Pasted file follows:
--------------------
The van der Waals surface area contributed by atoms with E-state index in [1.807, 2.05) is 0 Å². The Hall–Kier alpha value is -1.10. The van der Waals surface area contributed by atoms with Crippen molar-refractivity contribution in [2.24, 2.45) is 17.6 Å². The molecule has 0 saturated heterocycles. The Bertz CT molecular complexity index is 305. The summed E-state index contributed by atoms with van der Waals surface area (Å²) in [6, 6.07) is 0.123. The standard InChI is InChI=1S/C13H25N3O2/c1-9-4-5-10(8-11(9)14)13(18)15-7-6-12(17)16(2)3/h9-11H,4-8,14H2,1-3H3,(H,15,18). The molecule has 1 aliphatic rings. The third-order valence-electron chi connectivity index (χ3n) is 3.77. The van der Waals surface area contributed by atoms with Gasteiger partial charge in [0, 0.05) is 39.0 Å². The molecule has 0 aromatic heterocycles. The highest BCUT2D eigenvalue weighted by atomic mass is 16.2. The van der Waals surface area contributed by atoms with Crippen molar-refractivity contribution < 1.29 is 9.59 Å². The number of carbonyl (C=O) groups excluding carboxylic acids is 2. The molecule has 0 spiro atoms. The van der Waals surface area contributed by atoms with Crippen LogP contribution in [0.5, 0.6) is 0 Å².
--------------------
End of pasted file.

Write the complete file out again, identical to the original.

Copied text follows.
The van der Waals surface area contributed by atoms with E-state index in [1.807, 2.05) is 0 Å². The Hall–Kier alpha value is -1.10. The van der Waals surface area contributed by atoms with Crippen molar-refractivity contribution in [2.24, 2.45) is 17.6 Å². The molecule has 0 saturated heterocycles. The Bertz CT molecular complexity index is 305. The summed E-state index contributed by atoms with van der Waals surface area (Å²) in [6, 6.07) is 0.123. The standard InChI is InChI=1S/C13H25N3O2/c1-9-4-5-10(8-11(9)14)13(18)15-7-6-12(17)16(2)3/h9-11H,4-8,14H2,1-3H3,(H,15,18). The molecule has 1 aliphatic rings. The third-order valence-electron chi connectivity index (χ3n) is 3.77. The van der Waals surface area contributed by atoms with Gasteiger partial charge in [0, 0.05) is 39.0 Å². The molecule has 0 aromatic heterocycles. The highest BCUT2D eigenvalue weighted by atomic mass is 16.2. The van der Waals surface area contributed by atoms with Crippen molar-refractivity contribution < 1.29 is 9.59 Å². The number of carbonyl (C=O) groups excluding carboxylic acids is 2. The molecule has 0 spiro atoms. The van der Waals surface area contributed by atoms with Crippen LogP contribution in [0.5, 0.6) is 0 Å².